Bright Spots Amid Offices Sectors Struggles
Office absorption remains negative even though office-using employment increased by 1.9% in the first half of the year, adding 635,000 jobs, reported Cushman & Wakefield, Chicago.
The latest C&W Office MarketBeat report found -7.8 million square feet of net absorption across the U.S. in the second quarter, making eight quarters out of the past nine that have been negative nationwide. Net absorption was negative for nine out of 10 and eight out of nine quarters, respectively, after the Dot-Com Recession and the Great Recession, the report said.
“Despite this, there have been bright spots across the country,” Cushman said, noting more than one-third of the office markets it tracks were positive in the second quarter. Over the past few quarters, a few U.S. markets saw significant net absorption, led by life sciences markets such as San Jose, San Diego, Boston and northern New Jersey and large Sunbelt markets with strong job growth such as Dallas, Atlanta, Austin and Miami.
“Ultimately, demand for office space links back to the economy; continued economic growth means more jobs, meaning more demand for all types of useful space, including office,” Cushman said. “Economic projections have dampened as the year has progressed, but the economy is still expected to grow this year.”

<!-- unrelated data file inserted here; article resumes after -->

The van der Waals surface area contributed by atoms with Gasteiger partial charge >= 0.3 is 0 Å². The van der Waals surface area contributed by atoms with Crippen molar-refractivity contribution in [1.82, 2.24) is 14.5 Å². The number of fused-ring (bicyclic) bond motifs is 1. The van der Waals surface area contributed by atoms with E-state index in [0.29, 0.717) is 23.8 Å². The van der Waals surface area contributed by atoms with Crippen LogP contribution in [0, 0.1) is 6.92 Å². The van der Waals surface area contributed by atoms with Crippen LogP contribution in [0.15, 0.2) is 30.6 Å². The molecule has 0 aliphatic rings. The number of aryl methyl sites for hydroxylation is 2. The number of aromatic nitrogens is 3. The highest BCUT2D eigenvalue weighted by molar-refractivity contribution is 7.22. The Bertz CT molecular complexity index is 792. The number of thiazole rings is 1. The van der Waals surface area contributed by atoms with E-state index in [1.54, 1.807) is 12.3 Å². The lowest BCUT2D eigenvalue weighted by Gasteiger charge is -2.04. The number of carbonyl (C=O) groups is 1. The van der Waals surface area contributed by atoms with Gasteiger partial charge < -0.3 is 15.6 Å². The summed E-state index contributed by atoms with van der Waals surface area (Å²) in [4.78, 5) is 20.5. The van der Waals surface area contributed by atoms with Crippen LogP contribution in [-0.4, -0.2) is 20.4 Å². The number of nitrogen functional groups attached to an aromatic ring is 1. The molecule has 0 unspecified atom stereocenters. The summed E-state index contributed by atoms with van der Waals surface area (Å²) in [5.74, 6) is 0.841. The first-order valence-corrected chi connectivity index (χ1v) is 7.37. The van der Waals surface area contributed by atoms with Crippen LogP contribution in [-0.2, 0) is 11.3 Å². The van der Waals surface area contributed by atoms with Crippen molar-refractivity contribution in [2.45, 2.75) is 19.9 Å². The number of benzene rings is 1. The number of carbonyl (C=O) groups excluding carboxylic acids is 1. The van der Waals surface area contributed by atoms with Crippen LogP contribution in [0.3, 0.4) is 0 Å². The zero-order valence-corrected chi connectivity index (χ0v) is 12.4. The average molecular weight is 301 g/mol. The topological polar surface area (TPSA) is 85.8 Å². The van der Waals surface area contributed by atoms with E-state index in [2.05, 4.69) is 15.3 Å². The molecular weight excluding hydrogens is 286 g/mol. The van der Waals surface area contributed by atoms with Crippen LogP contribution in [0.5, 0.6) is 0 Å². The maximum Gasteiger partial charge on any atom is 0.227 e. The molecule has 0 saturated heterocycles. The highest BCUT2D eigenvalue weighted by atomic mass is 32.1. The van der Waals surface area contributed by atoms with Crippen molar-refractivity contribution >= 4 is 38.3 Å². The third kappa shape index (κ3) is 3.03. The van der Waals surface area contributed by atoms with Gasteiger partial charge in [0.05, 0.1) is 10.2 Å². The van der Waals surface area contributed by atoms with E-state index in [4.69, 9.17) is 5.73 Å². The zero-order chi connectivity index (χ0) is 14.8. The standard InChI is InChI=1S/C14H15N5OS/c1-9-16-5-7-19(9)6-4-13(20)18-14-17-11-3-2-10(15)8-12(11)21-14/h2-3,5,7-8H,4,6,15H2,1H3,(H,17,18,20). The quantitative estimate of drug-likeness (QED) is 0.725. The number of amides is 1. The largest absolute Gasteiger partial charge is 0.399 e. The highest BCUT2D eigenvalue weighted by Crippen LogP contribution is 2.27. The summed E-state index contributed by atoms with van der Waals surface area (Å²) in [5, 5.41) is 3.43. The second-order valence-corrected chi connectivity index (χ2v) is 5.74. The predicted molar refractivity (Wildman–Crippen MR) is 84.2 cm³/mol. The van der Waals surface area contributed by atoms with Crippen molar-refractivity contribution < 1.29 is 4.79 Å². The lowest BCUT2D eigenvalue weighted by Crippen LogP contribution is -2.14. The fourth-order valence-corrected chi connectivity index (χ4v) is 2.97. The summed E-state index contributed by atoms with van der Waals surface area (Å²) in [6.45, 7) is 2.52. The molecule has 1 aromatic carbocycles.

In its Office Survey Insights Report, Colliers International, Toronto, said 43% of office-using firms have not yet set a return-to-office date, and more than three-quarters have shifted to a hybrid format compared to 20% hybrid pre-pandemic.
Nearly half of the firms Colliers interviewed said they anticipate making “significant changes” to their office space designs due to less space needs, and 40% said they will seek shorter leases than before the pandemic.
The Wall Street Journal recently reported major pension funds have started cutting back investments in office buildings because they think prices will fall as hybrid work weeks take over.
Office security firm Kastle Systems, Falls Church, Va., said its measure of office occupancy rose three tenths of a point as of August 22 to 43.5% in the 10 largest U.S. cities. Occupancy has hovered around 43% since April. “All cities tracked, except New York, Philadelphia and Washington, D.C., saw minor increases in occupancy last week, the report said. “Only Dallas experienced a significant jump. This difference is most likely because the Northeast Corridor cities have not returned to school yet while the other cities’ schools have resumed.”